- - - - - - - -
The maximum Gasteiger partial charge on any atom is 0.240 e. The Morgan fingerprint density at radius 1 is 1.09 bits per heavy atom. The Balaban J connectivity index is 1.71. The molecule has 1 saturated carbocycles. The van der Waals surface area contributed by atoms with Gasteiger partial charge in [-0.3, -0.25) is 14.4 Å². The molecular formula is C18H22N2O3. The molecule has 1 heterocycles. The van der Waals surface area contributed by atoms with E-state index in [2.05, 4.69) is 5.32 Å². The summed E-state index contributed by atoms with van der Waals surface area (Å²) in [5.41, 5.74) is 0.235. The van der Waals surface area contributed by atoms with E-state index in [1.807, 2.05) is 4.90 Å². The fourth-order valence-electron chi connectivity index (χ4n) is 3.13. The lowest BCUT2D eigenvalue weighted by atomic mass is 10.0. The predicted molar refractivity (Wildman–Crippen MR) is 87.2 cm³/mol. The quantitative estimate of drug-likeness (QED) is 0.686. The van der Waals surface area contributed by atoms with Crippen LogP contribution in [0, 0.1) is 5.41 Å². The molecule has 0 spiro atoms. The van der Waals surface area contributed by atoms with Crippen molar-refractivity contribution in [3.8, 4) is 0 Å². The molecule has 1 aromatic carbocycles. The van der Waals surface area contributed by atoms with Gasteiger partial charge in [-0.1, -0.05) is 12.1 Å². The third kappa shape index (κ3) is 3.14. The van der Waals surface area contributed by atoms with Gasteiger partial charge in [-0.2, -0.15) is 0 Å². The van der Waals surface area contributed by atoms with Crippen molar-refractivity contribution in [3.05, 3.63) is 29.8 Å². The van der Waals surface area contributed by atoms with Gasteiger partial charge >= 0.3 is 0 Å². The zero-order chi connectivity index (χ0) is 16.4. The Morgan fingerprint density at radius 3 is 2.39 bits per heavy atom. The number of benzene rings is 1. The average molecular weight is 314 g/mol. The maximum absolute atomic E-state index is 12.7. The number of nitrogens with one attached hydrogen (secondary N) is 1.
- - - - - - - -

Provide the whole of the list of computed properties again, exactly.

The maximum Gasteiger partial charge on any atom is 0.240 e. The Morgan fingerprint density at radius 1 is 1.09 bits per heavy atom. The Balaban J connectivity index is 1.71. The molecule has 1 saturated carbocycles. The van der Waals surface area contributed by atoms with Gasteiger partial charge in [-0.3, -0.25) is 14.4 Å². The molecular formula is C18H22N2O3. The molecule has 1 heterocycles. The van der Waals surface area contributed by atoms with E-state index in [2.05, 4.69) is 5.32 Å². The summed E-state index contributed by atoms with van der Waals surface area (Å²) in [5.41, 5.74) is 0.235. The van der Waals surface area contributed by atoms with E-state index in [1.807, 2.05) is 4.90 Å². The fourth-order valence-electron chi connectivity index (χ4n) is 3.13. The lowest BCUT2D eigenvalue weighted by atomic mass is 10.0. The predicted molar refractivity (Wildman–Crippen MR) is 87.2 cm³/mol. The quantitative estimate of drug-likeness (QED) is 0.686. The van der Waals surface area contributed by atoms with Crippen LogP contribution in [0, 0.1) is 5.41 Å². The molecule has 0 spiro atoms. The van der Waals surface area contributed by atoms with Crippen molar-refractivity contribution in [3.8, 4) is 0 Å². The molecule has 1 aromatic carbocycles. The van der Waals surface area contributed by atoms with Gasteiger partial charge in [-0.1, -0.05) is 12.1 Å². The third kappa shape index (κ3) is 3.14. The van der Waals surface area contributed by atoms with Gasteiger partial charge in [-0.2, -0.15) is 0 Å². The van der Waals surface area contributed by atoms with Crippen molar-refractivity contribution in [3.05, 3.63) is 29.8 Å². The van der Waals surface area contributed by atoms with Gasteiger partial charge >= 0.3 is 0 Å². The zero-order chi connectivity index (χ0) is 16.4. The Morgan fingerprint density at radius 3 is 2.39 bits per heavy atom. The number of benzene rings is 1. The average molecular weight is 314 g/mol. The maximum absolute atomic E-state index is 12.7. The number of nitrogens with one attached hydrogen (secondary N) is 1.